I also didn’t research any of my competitors. I rationalized it by saying to myself that I didn’t want to be influenced by what was currently on the market. To this day I’m still learning about competitors that existed back then that I had no idea about.

I formed jMockups LLC to add an element of seriousness to the project even before the site had launched. That’s $500/year to operate in Massachusettes.

I paid hundreds of dollars for a logo that I never wound up using because after I bought it I realized it resembled a swastika:


When I later renamed the site to Lean Designs, I filed a trademark for it with the help of a local lawyer. He also helped write its Terms of Service. 💸

With all of these administrative things taken care of, I proceeded to spend months building the first version of the product.

I thought I was being innovate by blindly following my vision for the product, but I was being extremely naive.

When I received feedback about jMockups on HackerNews, I took every bit of praise as validation that the product was on the right track. Same thing when I announced the pivot to Lean Designs.

The first version was completely free. I wanted feedback – any feedback – and thought that the best way to do that was to get as many people using it as possible. Feedback from free users can be very misleading; what you really need is feedback from people who will pay.

Eventually I transitioned to a freemium model where you could create a limited number of mockups for free or unlimited for $9 per month. This was a tool that I was aiming at professionals and I charged the same amount as a burrito at Chipotle.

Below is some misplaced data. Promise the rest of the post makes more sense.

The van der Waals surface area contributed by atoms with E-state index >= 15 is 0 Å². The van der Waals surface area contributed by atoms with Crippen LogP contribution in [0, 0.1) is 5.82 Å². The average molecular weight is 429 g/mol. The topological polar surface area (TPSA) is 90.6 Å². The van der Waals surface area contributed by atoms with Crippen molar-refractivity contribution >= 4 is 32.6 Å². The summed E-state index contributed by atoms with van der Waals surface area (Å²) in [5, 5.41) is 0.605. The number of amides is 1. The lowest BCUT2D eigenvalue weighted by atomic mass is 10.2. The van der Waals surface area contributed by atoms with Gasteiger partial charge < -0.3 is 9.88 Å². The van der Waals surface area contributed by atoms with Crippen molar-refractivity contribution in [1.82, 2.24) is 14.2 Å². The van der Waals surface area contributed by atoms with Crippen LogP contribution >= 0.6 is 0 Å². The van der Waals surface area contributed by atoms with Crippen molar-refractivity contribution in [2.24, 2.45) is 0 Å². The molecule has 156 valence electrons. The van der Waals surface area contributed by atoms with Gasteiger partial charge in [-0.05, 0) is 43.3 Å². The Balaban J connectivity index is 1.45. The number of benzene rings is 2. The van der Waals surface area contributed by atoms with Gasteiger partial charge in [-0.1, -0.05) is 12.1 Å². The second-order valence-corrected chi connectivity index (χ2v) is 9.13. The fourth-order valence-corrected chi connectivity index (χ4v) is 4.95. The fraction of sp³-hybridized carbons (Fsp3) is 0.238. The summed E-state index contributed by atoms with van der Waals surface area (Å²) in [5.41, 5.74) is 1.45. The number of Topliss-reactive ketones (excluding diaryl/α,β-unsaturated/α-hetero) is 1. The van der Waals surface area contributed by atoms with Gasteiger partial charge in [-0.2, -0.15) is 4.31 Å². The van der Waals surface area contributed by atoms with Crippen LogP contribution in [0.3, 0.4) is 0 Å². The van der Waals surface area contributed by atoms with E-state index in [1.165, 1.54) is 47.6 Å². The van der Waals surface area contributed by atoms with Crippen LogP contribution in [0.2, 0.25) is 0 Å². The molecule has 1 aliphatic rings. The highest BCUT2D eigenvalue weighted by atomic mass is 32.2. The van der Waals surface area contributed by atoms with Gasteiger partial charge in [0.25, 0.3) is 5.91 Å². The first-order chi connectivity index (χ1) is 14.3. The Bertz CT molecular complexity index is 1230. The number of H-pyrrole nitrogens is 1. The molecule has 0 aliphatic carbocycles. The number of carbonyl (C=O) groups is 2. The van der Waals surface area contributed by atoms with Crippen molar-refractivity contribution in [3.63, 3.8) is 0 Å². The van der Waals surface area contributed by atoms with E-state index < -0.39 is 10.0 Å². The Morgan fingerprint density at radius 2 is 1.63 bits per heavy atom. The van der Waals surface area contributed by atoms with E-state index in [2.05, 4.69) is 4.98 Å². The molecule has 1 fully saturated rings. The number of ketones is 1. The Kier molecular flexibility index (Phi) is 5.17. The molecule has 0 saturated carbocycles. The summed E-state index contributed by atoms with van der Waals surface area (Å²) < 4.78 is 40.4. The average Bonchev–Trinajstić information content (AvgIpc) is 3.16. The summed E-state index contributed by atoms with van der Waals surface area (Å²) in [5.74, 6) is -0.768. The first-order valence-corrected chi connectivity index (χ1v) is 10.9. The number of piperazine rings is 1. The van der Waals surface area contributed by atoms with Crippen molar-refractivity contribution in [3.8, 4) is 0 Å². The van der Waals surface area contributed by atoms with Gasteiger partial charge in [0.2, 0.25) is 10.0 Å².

The only marketing I did for it was to create a blog where I only posted about feature updates. I should have been writing – or paying someone to write – content that would be interesting to my target audience (whoever that was).

And for the few people that did use it and did pay, I eagerly implemented almost every feature request in the hope that each one would turn the tide on my failing product.

I was in a mastermind group at the time, but we spent too much time talking about features and not whether the Lean Designs was viable in the first place.

I didn’t pay close attention to metrics nor did I look at what people were actually creating with the site.

Finally, I spent way too much time trying to turn what I knew to be a flop into a successful startup. It’s hard to know sometimes whether an idea is bad or whether you just need to keep pushing, but in Lean Design’s case I kept at it way too long.

After about a year and a half and hundreds of hours spend toiling away on nights and weekends, I stopped accepting new users, put up a notice that it would be shut down in a few months, then killed it.

The upside of my experience with Lean Designs is that I picked up a lot of new technical skills and learned a lot about what not to do which I later applied to Lean Domain Search and other side projects.

Was it worth it? Could I have learned these things by reading blog posts like this one when I was deciding whether to work on Lean Designs? It’s hard to say. I’d like to think so. Maybe some things just have to be learned the hard way.